26 Design Class Notation Name – class name and stereotype information
Attribute visibility (private or public) – attribute name, type- expression, initial-value, property Method signature – information needed to invoke (or call) the method Method visibility, method name, type-expression (return parameter), method parameter list (incoming arguments)‏ Overloaded method – method with same name but two or more different parameter lists Class-level method – method associated with class instead of each object (static or shared method), denoted by an underline

27 Notation Used to Define a Design Class

28 Design Class Definitions
Overloaded method – a method with one name but different parameter lists Class-level method – a method associated with the class rather than an object Class-level attribute – an attribute that contains the same value for all objects Overridden method – a method in a subclass that overrides the parents method Abstract class – a class that is never instantiated Concrete class – a normal class with objects

29 Sample Class Diagram with Design Classes and Inheritance

30 Developing the First-cut Design Class Diagram
Elaborate the attributes Visibility, Type cast, Initial values Navigation Visibility Ability to reference the methods of another object

31 Navigation Visibility

32 Navigation Visibility Guidelines
One-to-many with superior to subordinate. The visibility goes from the superior to the subordinate Mandatory relationships for existence. Visibility goes from independent to dependent Object needs information from another object. Visibility goes to object with the information Navigational arrows may be bidirectional

33 First Cut Class Diagram for RMO

34 Detailed Design with CRC cards
Class-Responsibility-Collaboration Design process Select a single use case Identify class with primary responsibility Identify other classes that collaborate with primary class (become requests for service to other classes)‏ Identify responsibilities within each class (these become methods)‏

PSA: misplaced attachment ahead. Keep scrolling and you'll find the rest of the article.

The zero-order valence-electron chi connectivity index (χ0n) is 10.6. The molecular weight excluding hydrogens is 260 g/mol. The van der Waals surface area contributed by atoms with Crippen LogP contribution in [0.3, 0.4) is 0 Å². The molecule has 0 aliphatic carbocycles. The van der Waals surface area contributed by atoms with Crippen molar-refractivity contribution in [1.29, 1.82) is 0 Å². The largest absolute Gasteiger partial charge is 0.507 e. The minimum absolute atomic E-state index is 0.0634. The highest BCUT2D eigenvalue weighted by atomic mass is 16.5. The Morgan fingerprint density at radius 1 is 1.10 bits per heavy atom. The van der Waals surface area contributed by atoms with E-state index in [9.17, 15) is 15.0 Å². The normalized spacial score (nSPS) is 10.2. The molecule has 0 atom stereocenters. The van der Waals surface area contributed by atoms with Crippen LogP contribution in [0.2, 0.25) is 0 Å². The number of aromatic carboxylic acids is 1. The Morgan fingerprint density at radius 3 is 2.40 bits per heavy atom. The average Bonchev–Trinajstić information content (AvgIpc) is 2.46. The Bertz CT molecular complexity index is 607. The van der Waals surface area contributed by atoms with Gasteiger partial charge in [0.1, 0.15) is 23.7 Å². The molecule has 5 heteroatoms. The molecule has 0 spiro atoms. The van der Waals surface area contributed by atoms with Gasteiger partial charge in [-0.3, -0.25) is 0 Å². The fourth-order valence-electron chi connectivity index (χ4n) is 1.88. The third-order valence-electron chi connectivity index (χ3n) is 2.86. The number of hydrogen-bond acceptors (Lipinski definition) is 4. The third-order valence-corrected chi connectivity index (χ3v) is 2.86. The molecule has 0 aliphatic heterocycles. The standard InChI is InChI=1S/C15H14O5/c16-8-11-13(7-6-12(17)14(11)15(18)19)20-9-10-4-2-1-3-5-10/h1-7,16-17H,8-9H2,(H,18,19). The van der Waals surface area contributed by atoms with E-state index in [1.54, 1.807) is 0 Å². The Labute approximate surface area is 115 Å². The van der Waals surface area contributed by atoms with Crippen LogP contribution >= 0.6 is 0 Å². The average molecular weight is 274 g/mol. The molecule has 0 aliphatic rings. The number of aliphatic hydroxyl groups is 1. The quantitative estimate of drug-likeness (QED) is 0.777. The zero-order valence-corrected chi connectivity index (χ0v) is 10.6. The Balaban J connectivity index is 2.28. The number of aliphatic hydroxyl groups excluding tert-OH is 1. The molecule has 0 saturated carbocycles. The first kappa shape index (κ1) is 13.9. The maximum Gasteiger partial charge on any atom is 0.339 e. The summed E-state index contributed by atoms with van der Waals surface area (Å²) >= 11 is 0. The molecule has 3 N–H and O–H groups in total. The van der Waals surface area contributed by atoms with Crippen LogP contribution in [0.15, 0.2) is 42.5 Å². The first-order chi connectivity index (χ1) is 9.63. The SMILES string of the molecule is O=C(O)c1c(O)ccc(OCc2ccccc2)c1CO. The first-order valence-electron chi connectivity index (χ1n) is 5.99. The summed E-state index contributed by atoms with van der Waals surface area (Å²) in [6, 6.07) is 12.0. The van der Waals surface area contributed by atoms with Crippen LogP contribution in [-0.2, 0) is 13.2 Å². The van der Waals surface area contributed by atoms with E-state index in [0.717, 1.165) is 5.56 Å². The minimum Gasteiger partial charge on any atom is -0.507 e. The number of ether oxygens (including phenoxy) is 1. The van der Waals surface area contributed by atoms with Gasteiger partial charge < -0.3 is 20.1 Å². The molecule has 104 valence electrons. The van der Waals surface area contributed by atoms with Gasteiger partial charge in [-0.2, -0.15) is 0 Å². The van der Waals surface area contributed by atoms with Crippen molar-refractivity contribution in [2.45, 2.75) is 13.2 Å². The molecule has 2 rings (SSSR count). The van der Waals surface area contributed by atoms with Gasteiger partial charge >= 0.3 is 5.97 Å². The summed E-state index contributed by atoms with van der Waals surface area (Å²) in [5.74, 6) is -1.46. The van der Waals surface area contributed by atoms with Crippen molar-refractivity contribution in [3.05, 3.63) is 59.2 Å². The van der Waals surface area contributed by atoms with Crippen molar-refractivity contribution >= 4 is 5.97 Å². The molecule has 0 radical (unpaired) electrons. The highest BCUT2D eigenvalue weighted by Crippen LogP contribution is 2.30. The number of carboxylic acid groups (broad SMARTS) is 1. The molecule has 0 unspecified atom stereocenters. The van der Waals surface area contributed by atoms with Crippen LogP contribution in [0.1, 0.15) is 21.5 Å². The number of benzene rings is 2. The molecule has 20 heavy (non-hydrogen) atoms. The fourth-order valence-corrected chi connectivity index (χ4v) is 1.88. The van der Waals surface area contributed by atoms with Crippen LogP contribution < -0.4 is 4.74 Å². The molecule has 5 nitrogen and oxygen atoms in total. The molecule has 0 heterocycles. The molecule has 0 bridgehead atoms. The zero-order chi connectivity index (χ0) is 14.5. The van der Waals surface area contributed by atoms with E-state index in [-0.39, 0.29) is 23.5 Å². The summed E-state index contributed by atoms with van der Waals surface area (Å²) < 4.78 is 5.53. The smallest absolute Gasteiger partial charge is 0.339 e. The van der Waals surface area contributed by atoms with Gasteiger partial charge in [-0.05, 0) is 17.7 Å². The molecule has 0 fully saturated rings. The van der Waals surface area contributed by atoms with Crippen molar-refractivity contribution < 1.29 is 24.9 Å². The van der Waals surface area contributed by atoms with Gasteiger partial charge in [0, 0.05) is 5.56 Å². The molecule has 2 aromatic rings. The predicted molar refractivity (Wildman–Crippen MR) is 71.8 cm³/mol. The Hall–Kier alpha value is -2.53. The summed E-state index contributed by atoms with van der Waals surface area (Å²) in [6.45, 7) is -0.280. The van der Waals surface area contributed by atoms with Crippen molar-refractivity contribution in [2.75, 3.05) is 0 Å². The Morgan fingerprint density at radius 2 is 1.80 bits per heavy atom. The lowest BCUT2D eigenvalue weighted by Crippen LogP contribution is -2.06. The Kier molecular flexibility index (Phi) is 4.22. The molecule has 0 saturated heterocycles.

35 CRC Card Notation

36 CRC Card Set for Process new order

37 Updated Design Class Diagram with Visibility and Methods

38 Some Fundamental Design Principles
Encapsulation – each object is self-contained unit that includes data and methods that access data Object reuse – designers often reuse same classes for windows components Information hiding – data associated with object is not visible to outside world

39 Some Fundamental Design Principles (continued)
Coupling – qualitative measure of how closely classes in a design class diagram are linked Number of navigation arrows in design class diagram or messages in a sequence diagram Loosely coupled – system is easier to understand and maintain Cohesion – qualitative measure of consistency of functions within a single class Separation of responsibility – divide low cohesive class into several highly cohesive classes Highly cohesive – system is easier to understand and maintain and reuse is more likely

40 Some Fundamental Design Principles (continued)‏
Protection from variations – parts of a system that are unlikely to change are segregated from those that will Indirection – an intermediate class is placed between two classes to decouple them but still link them Object responsibility – Objects are responsible for system processing Responsibilities include knowing and doing

41 Summary Object-oriented design is the bridge between user requirements (in analysis models) and final system (constructed in programming language)‏ Systems design is driven by use cases, design class diagrams, and CRC Cards Domain class diagrams are transformed into design class diagram

42 Summary (continued)‏ Object-oriented design principles must be applied
Encapsulation – data fields are placed in classes along with methods to process that data Low coupling – connectivity between classes High cohesion – nature of an individual class Protection from variations – parts of a system that are unlikely to change are segregated from those that will Indirection – an intermediate class is placed between two classes to decouple them but still link them Separation navigation – access classes have to other classes Three-layer design is used because maintainable